I’ve been re-reading Fight Club, and I was struck by a particular scene this time around–one that I couldn’t help but compare to the difficulty of getting your foot into the publishing industry’s door. The scene begins when the first Project Mayhem hopeful appears on the front porch of the house on Paper Street. The guy is standing at attention. He’s brought everything he’s been told to bring: shirt, shoes, mattress, mixing bowl. He’s the perfect recruit. But when Tyler Durden peeks down at him from the upstairs window, he says “Get rid of him. He’s too young.”
I ask how young is too young?
“It doesn’t matter,” Tyler says. “If the applicant is young, we tell him he’s too young. If he’s fat, he’s too fat. If he’s old, he’s too old. Thin, he’s too thin. White, he’s too white. Black, he’s too black.”
To the writers who are still trying to bang down the publishing industry’s door, this sounds familiar. To those of us already in the thick of it, it echos the inevitably snarling reviews we collect over time–reviews written, at times, by Jack’s inflamed sense of rejection. I could go on for thousands of words about the strange transition that comes with going from unpublished hopeful to published author. The rejection never goes away, it only shifts. The unpublished hopeful faces it by way of agency form letters: “we’re sorry, but we don’t represent writers who suck.” Published authors face it via faceless mob: “I can’t believe I read this trash; this person is the worst writer of all time… of. all. time.” You think I’m exaggerating? I’ve been called the worst writer of all time, and I’ve been in this industry for less than two years. By the end of my career, I expect to destroy marriages, corrupt children, and ruin entire lives by my books alone.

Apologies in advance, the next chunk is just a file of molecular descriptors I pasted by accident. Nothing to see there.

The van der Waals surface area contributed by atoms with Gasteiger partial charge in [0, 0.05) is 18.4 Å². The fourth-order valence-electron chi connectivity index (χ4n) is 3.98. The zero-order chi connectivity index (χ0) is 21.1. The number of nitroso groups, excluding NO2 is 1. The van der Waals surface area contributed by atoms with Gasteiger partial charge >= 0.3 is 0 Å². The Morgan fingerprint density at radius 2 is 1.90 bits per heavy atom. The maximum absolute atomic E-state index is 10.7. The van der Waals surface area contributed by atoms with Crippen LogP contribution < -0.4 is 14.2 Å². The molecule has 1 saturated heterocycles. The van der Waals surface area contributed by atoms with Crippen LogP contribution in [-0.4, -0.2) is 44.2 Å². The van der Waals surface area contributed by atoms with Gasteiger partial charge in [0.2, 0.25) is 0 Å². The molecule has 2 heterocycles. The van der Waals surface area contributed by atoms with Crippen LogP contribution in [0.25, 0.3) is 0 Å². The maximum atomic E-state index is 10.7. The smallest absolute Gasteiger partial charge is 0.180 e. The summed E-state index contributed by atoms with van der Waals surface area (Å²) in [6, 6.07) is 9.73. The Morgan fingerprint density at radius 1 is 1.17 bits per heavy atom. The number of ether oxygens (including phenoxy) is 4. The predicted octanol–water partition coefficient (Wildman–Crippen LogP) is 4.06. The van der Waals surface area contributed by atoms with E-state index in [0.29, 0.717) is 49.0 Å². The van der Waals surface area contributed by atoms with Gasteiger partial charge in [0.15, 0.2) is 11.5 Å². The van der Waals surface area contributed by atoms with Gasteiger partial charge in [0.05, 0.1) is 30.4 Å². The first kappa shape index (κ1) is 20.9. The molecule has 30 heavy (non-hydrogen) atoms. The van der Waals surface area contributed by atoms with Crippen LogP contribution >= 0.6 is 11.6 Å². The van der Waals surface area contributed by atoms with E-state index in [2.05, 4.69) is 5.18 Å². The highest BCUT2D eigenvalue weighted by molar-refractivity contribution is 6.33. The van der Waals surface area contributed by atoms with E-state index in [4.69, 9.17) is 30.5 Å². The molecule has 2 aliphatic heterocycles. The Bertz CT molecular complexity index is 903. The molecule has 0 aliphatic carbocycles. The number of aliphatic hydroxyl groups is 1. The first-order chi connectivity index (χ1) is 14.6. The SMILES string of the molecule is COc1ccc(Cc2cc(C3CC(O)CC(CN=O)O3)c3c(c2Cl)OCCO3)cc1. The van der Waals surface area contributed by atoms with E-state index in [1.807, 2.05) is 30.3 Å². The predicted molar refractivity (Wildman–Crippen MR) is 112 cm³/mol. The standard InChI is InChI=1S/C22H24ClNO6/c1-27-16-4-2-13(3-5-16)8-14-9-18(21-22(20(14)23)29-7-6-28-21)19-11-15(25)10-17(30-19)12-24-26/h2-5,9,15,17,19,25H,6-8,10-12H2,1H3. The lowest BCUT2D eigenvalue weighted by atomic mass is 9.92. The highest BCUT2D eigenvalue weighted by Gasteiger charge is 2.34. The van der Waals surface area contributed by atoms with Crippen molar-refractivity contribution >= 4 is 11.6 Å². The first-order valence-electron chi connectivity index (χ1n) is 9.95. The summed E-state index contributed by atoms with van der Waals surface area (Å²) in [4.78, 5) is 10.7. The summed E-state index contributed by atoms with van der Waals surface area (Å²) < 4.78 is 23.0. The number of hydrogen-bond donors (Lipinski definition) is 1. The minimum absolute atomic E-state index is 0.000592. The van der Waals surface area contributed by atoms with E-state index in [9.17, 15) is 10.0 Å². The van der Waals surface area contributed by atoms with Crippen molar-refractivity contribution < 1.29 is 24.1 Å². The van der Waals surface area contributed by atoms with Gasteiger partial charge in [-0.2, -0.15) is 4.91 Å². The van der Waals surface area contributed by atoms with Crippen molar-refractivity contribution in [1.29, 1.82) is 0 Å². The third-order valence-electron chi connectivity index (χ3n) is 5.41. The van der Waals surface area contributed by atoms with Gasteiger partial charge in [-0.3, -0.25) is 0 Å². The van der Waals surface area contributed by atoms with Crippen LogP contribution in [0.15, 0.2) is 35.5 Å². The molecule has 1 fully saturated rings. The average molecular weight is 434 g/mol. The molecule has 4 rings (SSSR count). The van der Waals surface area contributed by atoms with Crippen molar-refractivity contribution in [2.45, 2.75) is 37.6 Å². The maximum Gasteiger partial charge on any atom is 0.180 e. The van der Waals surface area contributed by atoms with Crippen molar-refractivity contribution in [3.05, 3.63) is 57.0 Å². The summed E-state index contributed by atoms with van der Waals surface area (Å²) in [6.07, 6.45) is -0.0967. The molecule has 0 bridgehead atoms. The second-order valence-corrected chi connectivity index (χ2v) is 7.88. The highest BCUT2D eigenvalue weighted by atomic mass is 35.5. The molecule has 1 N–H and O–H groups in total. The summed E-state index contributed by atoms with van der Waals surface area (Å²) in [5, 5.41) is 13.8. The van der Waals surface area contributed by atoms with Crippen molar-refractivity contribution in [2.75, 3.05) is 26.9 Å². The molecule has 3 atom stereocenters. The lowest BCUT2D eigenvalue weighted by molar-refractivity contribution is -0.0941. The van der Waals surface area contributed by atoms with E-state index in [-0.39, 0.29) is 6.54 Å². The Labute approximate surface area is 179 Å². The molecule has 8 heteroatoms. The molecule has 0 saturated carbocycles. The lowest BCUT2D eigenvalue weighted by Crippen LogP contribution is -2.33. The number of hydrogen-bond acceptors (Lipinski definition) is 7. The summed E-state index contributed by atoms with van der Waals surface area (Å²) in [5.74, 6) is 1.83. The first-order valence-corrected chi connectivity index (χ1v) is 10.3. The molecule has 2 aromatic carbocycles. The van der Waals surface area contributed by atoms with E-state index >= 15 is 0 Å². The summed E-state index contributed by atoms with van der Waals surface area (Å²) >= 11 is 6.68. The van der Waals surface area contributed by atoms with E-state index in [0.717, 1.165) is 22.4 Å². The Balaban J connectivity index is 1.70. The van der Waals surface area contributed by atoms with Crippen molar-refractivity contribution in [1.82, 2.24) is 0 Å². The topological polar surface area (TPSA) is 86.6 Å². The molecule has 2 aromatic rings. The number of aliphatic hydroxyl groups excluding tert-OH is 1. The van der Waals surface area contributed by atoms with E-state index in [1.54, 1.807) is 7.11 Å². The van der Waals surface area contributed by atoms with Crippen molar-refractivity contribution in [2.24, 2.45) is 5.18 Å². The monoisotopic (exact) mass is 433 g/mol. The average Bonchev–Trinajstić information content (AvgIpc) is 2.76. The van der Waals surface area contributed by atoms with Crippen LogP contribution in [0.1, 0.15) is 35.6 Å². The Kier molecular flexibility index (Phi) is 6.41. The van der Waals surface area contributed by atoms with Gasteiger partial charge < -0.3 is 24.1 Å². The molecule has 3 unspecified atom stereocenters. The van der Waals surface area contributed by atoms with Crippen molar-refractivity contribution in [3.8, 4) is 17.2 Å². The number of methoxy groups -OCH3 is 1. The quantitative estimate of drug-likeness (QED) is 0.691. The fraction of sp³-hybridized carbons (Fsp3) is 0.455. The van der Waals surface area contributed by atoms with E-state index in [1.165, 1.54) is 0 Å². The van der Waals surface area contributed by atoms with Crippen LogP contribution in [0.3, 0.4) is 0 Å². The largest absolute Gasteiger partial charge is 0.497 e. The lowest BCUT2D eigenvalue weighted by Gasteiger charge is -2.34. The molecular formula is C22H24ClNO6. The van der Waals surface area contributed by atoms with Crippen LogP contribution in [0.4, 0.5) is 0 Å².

My point: people are going to think you suck. They’re going to try to cut you down. They’re going to do everything in their power to convince those around them that you’re the absolute worst. If you doubt me, type in your favorite author’s name into Amazon’s search bar and read the one-star reviews. On Goodreads, there’s an entire discussion dedicated to how The Great Gatsby is the worst book ever written and how Nabokov was a pervert for writing Lolita.
So what do you do? Ignore the noise. Me, personally, I avoid reading reviews–good or bad, but every once in a while I’ll run into one and it’ll sting. You–if you’re still banging on doors–set fire to the rejections or file them away in your when-I’m-famous folder and move on. Regardless of our position in this crazy industry, we have but one job: keep writing.
This is how Buddhist temples have tested applicants going back for bah-zillion years, Tyler says. You tell the applicant to go away, and if his resolve is so strong that he waits at the entrance without food or shelter or encouragement… then and only then can he enter and begin training.
You bang on the door until the hinges are loose and they can’t help but let you in. You keep writing books until they stop, think, and possibly wonder if maybe they had been too quick to judge, if maybe there was more to you than that debut novel they didn’t really like or your sophomore effort that wasn’t all that great.
You strengthen your resolve and move forward.
For the unpublished hopefuls, remember that if you do get that contract, the rejection will shift from industry to reader. And for those like me, who are published but still feel the occasional sting of a rabid review, it’s helpful to think that the most successful authors have the biggest mob of haters.
You won’t ever change everyone’s mind–rejection magnifies rather than goes away–but if you can’t handle getting into the club, you certainly can’t handle being a member.